Now you're a screenshot-GIF-creator. But what if you’re too lazy and would rather let machines do all the work? Meet CloudConvert—your new best friend. CloudConvert is a freemium service—you get a certain number of file conversions free, but after that, you have to create a paid account—that allows you to convert any file type into an entirely different one. This means that it can take you mere seconds to convert your favorite video files into GIFs.
Here’s how it’s done. First, click the first "anything" at the top of the page and select either .mp4 or .mov from the video drop-down menu; repeat for the process for the second "anything" and select .gif from the image in the drop-down menu.
Once you’ve selected your presets, press "select files" to upload your video, and press the "start conversion" button at the bottom of the page. Voila! You’ve just made a GIF in seconds. Now download it and share it with the world.
You’ve (hopefully) mastered the basics of making GIFs on your computer. Now it’s time to take your show on the road and bring GIF-making to your smartphone. Here are two of the best apps to download for this purpose.
GIPHY CAM for iPhone and Android
GIPHY CAM, created by the aforementioned company Giphy, squeezes everything great about Giphy Capture into an easy-to-use smartphone app. But it has two notable differences: It’s available in the Google Play Store (Android users, rejoice!), and you can use both existing and on-the-fly footage to create your tiny masterpieces.
When you first open GIPHY CAM, a camera window will appear, allowing you to record footage on either the front-facing or the rear-facing camera. For on-the-fly videography, press the record button, and your footage will magically transform into an editable GIF.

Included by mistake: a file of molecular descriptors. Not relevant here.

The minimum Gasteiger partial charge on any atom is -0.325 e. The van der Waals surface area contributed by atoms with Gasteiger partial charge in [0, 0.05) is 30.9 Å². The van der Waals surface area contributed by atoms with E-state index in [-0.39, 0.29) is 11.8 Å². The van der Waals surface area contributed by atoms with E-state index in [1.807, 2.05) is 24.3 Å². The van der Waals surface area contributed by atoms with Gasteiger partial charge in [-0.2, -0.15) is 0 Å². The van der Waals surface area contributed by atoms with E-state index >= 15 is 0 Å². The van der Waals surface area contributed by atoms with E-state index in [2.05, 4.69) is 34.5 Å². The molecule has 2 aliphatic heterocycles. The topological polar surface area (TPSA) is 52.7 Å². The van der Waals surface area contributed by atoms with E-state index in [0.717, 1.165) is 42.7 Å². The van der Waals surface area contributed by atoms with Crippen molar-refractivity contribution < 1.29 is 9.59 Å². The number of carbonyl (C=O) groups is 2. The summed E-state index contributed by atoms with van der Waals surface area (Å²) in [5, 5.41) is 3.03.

Alternatively, you can access your camera roll by clicking the preview button on the left edge of your screen. If you’re importing your footage, your edit window will look something like this:
In the end—after you press the "right arrow"—both methods will take you to your final pit stop before the fun begins. From here, you can add Instagram-esque filters and stickers to your creation before you share it with the world. Pro Tip: It’s okay to GET WEIRD.
Once you’re satisfied, click the blue “Next” button, and out comes a piping hot GIF!
These days, all internet roads lead to Facebook (or one of the many apps they own). Which brings us to arguably my favorite way to make GIFs on mobile: Boomerang. Along with Hyperlapse and Layout, Boomerang fills out Instagram’s truly wonderful suite of visual apps. In fact, the app is now so popular, it was integrated into Instagram Stories late last year. So what exactly is a Boomerang, you ask? While not technically a GIF, a Boomerang is a short, looping video file that looks and acts like a GIF. And making them is a cinch.
Ready? Wait for it. Here goes: Download the app. Open the app. Switch your camera between front-facing or rear-facing. Toggle the flash (in the upper right hand corner) on or off. Press record. BOOM(erang).
And there you have it, folks. Now, go forth and GIF!